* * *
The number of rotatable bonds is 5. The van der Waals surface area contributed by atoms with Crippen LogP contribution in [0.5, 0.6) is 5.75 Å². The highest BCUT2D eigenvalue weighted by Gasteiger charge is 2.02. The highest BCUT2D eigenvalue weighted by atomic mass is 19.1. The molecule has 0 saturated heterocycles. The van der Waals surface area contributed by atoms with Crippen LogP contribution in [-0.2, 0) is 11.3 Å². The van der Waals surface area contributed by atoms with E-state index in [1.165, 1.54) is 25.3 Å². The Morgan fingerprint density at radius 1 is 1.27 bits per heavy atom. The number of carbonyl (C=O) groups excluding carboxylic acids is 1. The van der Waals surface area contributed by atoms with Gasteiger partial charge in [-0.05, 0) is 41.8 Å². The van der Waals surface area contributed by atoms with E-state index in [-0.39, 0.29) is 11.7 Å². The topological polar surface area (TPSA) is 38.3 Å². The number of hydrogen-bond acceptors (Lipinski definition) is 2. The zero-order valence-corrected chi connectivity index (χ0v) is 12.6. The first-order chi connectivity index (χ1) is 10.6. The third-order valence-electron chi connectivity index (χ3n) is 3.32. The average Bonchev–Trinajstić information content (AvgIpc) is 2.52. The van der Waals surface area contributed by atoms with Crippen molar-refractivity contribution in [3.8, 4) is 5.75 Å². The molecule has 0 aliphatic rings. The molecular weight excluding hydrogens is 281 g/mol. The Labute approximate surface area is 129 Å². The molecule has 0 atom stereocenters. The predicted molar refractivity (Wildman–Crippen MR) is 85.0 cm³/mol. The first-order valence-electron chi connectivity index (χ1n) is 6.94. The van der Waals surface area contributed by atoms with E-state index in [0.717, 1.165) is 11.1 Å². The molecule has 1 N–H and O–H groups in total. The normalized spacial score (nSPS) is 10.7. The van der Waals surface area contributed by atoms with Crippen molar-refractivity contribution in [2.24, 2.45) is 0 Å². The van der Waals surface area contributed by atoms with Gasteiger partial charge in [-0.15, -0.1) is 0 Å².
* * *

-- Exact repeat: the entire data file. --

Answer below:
The number of rotatable bonds is 5. The van der Waals surface area contributed by atoms with Crippen LogP contribution in [0.5, 0.6) is 5.75 Å². The highest BCUT2D eigenvalue weighted by Gasteiger charge is 2.02. The highest BCUT2D eigenvalue weighted by atomic mass is 19.1. The molecule has 0 saturated heterocycles. The van der Waals surface area contributed by atoms with Crippen LogP contribution in [-0.2, 0) is 11.3 Å². The van der Waals surface area contributed by atoms with E-state index in [1.165, 1.54) is 25.3 Å². The Morgan fingerprint density at radius 1 is 1.27 bits per heavy atom. The number of carbonyl (C=O) groups excluding carboxylic acids is 1. The van der Waals surface area contributed by atoms with Gasteiger partial charge in [-0.05, 0) is 41.8 Å². The van der Waals surface area contributed by atoms with E-state index in [-0.39, 0.29) is 11.7 Å². The topological polar surface area (TPSA) is 38.3 Å². The number of hydrogen-bond acceptors (Lipinski definition) is 2. The zero-order valence-corrected chi connectivity index (χ0v) is 12.6. The first-order chi connectivity index (χ1) is 10.6. The third-order valence-electron chi connectivity index (χ3n) is 3.32. The average Bonchev–Trinajstić information content (AvgIpc) is 2.52. The van der Waals surface area contributed by atoms with Crippen molar-refractivity contribution in [3.8, 4) is 5.75 Å². The molecule has 0 aliphatic rings. The molecular weight excluding hydrogens is 281 g/mol. The Labute approximate surface area is 129 Å². The molecule has 0 atom stereocenters. The predicted molar refractivity (Wildman–Crippen MR) is 85.0 cm³/mol. The first-order valence-electron chi connectivity index (χ1n) is 6.94. The van der Waals surface area contributed by atoms with E-state index in [0.717, 1.165) is 11.1 Å². The molecule has 1 N–H and O–H groups in total. The normalized spacial score (nSPS) is 10.7. The van der Waals surface area contributed by atoms with Crippen molar-refractivity contribution in [2.24, 2.45) is 0 Å². The van der Waals surface area contributed by atoms with Gasteiger partial charge in [-0.15, -0.1) is 0 Å².